The gluteus maximus — also known as your glutes or buttocks — is the largest muscle in your body, followed closely by the quadriceps and hamstrings in your legs. These muscles have an important job: keeping you upright as you stand, walk, and go about your day.
“Strong legs build a solid foundation for the rest of your body,” says Ebonny Fowler, group fitness performer at several Life Time locations in New York City. “Working these muscles through functional movements can improve your lifestyle. For example, squats mimic the same everyday movement used to get out of a chair, and deadlifts mimic the same movement you do to bend over and pick something up off the floor.”
Jadi Collado, group fitness performer at Life Time in King of Prussia, Pa., agrees. “The muscles in our legs quite literally hold our bodies! Strength training for your legs helps build muscle, reduce injury, and improve your overall fitness.”
Fowler and Collado both teach Gluteus Maxout at Life Time, a class that focuses on movements to strengthen your lower body, including all the muscles from your glutes to your calves.
“Gluteus Maxout is a fun class designed to strengthen the muscles in and around your legs and glutes,” says Fowler.
“It’s your leg day — but better!” Collado adds.
To get an idea of what this class is like, we asked Fowler and Collado to demonstrate three exercises commonly performed in Gluteus Maxout.
1. Dumbbell Swing
“Dumbbell swings target your glutes and hamstrings, can boost your strength, power, and speed, and elevate your heart rate,” says Fowler. “You have the option to use one dumbbell or two.”
- Stand with your feet slightly wider than shoulder width apart.
- Hinge at the hips and swing the dumbbell(s) behind you.
- If you use one dumbbell, hold it with two hands and swing it in between your legs.
- If you use two dumbbells, hold one in each hand, and swing them on the outside of your legs.
- Squeeze your butt as you stand up straight and drive your hips forward.
- As you come back to a standing position, move the dumbbell(s) up to the height of your chest with your arms out in front of you.
2. Pop Squat to Jump Squat
“Both the pop squat and the jump squat are considered plyometric exercises,” says Collado. “Most ‘plyo’ exercises are meant to build power and speed, but some of my favorite benefits of these moves are that they help with balance and coordination while building your cardiovascular system by pushing you to breathlessness.”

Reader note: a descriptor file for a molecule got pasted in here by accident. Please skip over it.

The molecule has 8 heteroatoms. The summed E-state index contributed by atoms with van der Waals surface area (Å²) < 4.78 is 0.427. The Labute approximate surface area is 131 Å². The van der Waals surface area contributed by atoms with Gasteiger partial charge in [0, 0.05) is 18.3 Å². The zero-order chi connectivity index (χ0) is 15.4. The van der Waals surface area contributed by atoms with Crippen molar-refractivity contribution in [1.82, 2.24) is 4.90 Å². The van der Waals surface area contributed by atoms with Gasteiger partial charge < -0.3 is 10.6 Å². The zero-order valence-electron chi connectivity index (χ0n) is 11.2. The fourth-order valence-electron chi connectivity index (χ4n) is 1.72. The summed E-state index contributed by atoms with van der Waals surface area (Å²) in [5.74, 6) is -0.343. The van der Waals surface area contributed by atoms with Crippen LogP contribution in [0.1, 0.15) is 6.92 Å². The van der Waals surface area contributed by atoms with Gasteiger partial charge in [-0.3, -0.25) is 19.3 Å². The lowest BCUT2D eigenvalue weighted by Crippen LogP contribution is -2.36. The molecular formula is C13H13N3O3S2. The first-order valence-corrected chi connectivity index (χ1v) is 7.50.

- Begin with your feet planted on the floor, shoulder width apart or slightly wider.
- Sink down into a squat position and quickly lift yourself up from the squat, moving off the floor with a jump. Land softly on your feet and sink right back into a second squat.
- Then, quickly jump your feet inward and right back out for the “pop.”
3. Lateral Leg Raise to Kickstand Squat Pulse
“This move challenges your balance and stability with unilateral movement,” says Fowler. “Many people don’t realize their dominant side may be overcompensating and doing more of the work in bilateral exercises, such as a basic squat. Unilateral exercises, like a single-leg squat, help to train both sides equally. This variation of a kickstand squat is essentially a single-leg squat with slight support from the moving leg.”
- Place a mini loop band around your thighs, right above your knees.
- Start with your feet hip width apart.
- Lift your left leg up to your left side until you feel tension from the band and pulse for two counts.
- Lower your left leg down but keep your heel lifted off the floor.
- Bend your knees and sit back into a squat.
- Pulse your squat for two counts before straightening your legs and returning to a standing position.
- Complete the movement with your right leg.
- Repeat on both sides.